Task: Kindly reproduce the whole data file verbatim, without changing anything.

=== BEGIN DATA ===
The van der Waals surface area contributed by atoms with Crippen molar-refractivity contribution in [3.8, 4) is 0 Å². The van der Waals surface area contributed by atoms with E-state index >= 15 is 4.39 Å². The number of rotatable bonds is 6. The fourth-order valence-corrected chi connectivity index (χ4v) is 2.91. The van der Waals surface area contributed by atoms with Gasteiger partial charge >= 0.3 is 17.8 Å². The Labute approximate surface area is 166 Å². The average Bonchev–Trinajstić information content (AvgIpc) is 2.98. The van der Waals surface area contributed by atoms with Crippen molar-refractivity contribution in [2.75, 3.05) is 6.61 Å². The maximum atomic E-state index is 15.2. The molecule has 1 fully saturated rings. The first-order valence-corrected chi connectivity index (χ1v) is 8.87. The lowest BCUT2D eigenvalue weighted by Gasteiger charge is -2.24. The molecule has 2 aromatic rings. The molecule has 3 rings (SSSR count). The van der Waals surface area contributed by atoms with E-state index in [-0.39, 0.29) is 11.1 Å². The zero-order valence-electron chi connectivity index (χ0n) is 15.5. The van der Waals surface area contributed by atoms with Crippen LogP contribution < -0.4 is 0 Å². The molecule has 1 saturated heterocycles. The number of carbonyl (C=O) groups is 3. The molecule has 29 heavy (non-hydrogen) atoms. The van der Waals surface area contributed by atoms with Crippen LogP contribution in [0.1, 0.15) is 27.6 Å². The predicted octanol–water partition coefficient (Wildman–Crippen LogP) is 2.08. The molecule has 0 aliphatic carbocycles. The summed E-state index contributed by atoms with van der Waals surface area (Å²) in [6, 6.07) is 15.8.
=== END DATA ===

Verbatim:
The van der Waals surface area contributed by atoms with Crippen molar-refractivity contribution in [3.8, 4) is 0 Å². The van der Waals surface area contributed by atoms with E-state index >= 15 is 4.39 Å². The number of rotatable bonds is 6. The fourth-order valence-corrected chi connectivity index (χ4v) is 2.91. The van der Waals surface area contributed by atoms with Gasteiger partial charge >= 0.3 is 17.8 Å². The Labute approximate surface area is 166 Å². The average Bonchev–Trinajstić information content (AvgIpc) is 2.98. The van der Waals surface area contributed by atoms with Crippen molar-refractivity contribution in [2.75, 3.05) is 6.61 Å². The maximum atomic E-state index is 15.2. The molecule has 1 fully saturated rings. The first-order valence-corrected chi connectivity index (χ1v) is 8.87. The lowest BCUT2D eigenvalue weighted by Gasteiger charge is -2.24. The molecule has 2 aromatic rings. The molecule has 3 rings (SSSR count). The van der Waals surface area contributed by atoms with E-state index in [-0.39, 0.29) is 11.1 Å². The zero-order valence-electron chi connectivity index (χ0n) is 15.5. The van der Waals surface area contributed by atoms with Crippen LogP contribution < -0.4 is 0 Å². The molecule has 1 saturated heterocycles. The number of carbonyl (C=O) groups is 3. The molecule has 29 heavy (non-hydrogen) atoms. The van der Waals surface area contributed by atoms with Crippen LogP contribution in [0.1, 0.15) is 27.6 Å². The predicted octanol–water partition coefficient (Wildman–Crippen LogP) is 2.08. The molecule has 0 aliphatic carbocycles. The summed E-state index contributed by atoms with van der Waals surface area (Å²) in [6, 6.07) is 15.8.